• I’ve been part of the body acceptance community for a while now, however, I was mostly just taking it all in and not making any real effort to share this knowledge. Recently, 2 of my coworkers were thrash-talking the bikini bodies in a celebrity magazine and I started to speak out about what they were doing. I went into a big speech about how doing that just perpetuated the problem. I tried to explain that the ‘it’s not healthy’ defense that people use when talking about ‘fat and beautiful’ discourse is a cop out. Kind of like health-trolling, I think. Anyhow, after regurgitating all my knowledge about body acceptance, my co-workers huffed and walked away. It was like I officially got cut out of the cool club. I was really careful about my words, trying to make sure I didn’t come across as bossy, obnoxious or righteous, however, I get the feeling I’ve been dumped. I just wanted to share this because I realize that being a ‘voice’ for body respect/acceptance is not easy. I want to contribute to the body acceptance movement and help redefine our society’s view of body respect and beauty, however, I think there needs to be a class on how to achieve this. Your blog, as well as many other great ones out there (hello Militant Baker and Nearsighted Owl), are great but I have to find a way to take this info and apply it in everyday life.

    • *HUGS* That was very brave of you. I haven’t spoken much in public, because it hasn’t come up much. I post stuff on facebook, though.

      I’ve never been part of the ‘cool’ club, but the uncool people are a lot of fun. We also have better food.

  • Kath– again, your thought-provoking written words are a comfort to me. At 60 yrs old, I find my willpower to ignore or pass when people (including my family) make fat-shaming comments, has come to an end. In the US, during the racial-shaming that has taken place against Paula Deen is most often met with fat-shaming remarks by commenters about her.
    I call ’em on it.

  • If the ‘cool club’ gets that way by putting others down, they’re not really that cool. My husband and I were just talking about that. It’s almost as if these ppl are desperately trying to deny the fact that they probably are unsure about themselves and try to prove that they’re cool, they belong with the same ppl who would turn on them in a heartbeat, rather than the ‘uncool kids’ who would happily accept them for who they really were. It’s like middle or high school all over again.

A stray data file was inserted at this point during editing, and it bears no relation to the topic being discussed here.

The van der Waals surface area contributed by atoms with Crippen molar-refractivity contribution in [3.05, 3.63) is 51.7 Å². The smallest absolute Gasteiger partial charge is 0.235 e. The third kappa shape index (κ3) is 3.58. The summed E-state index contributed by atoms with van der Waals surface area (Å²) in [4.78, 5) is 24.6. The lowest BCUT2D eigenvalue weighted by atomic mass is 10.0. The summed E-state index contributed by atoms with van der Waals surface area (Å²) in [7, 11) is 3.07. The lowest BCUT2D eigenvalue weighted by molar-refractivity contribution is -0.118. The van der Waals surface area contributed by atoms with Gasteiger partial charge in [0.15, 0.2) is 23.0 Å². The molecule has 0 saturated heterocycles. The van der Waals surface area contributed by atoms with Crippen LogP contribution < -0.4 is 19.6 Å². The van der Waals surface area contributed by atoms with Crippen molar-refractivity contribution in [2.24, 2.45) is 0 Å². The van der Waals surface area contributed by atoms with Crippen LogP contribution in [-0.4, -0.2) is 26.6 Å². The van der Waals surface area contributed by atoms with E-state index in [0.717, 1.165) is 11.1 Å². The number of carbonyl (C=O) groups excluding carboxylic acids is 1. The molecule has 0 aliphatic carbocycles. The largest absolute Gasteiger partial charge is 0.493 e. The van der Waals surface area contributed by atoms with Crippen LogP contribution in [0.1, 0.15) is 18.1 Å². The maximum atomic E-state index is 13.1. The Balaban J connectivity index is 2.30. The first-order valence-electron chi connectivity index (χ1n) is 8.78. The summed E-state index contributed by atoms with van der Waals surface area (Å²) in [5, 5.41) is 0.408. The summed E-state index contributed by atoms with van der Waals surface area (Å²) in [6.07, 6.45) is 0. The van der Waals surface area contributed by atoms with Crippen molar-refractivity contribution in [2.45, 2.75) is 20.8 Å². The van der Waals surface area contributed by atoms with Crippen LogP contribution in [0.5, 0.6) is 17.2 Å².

• I had a moment like that with 2 new “cool kids” in my regular yoga class. We’d done a pose that was kind of tricky and as I often do, I laughed out loud at the feat of coordination and stretching my body was trying to do. One of the “cool kid” new girls assumed I was laughing at her. The teacher assured her that I wasn’t. I think it is the people most uptight about their appearances who are also often low on self-confidence. Great blog today, as usual. I really enjoy this blog. Thanks.

  • Amen. I’ve heard all those before, and they’re all infuriating, especially when they come from people who have no clue about the underlying mechanisms. The holier-than-thou attitudes from people with “normal” BMIs are disgusting. If I had a dollar for every time someone told me to just eat less and exercise more, or to go to a fat farm, I’d be rich.

  • Just got an evil idea from Madame Weebles’s post. Maybe we should start charging everyone a dollar who makes some stupid fat-hating comment. (Maybe more if they use any from the list above). In a few short years, we could all comfortably retire. Might as well get something good out of all this rampant stupidity!

  • I’m within the “healthy” range on BMI, but because I’m at the higher end, I get a lot of “But, you could still go lower!” comments. There is this disturbing trend amongst women, where you are expected to at least try to get down to the lowest weight possible in the “healthy range” (for me, that would be about 104 lbs.). Then the flip-flop comes; these very same people will jump on the “BMI isn’t an accurate measure of health” bandwagon when it serves their purpose (eg. excusing their own “unhealthy underweight” status). They need to pick a side and stick with it; the BMI is either an accurate measure of health, or it’s a load of bunk. They can’t have it both ways. A little consistency, please.

  • Oh, and I would like to add that, if I see just one more dude on the internet claiming that men are “hardwired” to find only certain shapes of women attractive, I’m going to barf. It’s such an obvious lie. Men will publicly claim to be attracted to whatever shape is trendy at the moment. In reality (and behind closed doors), it’s a very different story. Dirty little hypocrites.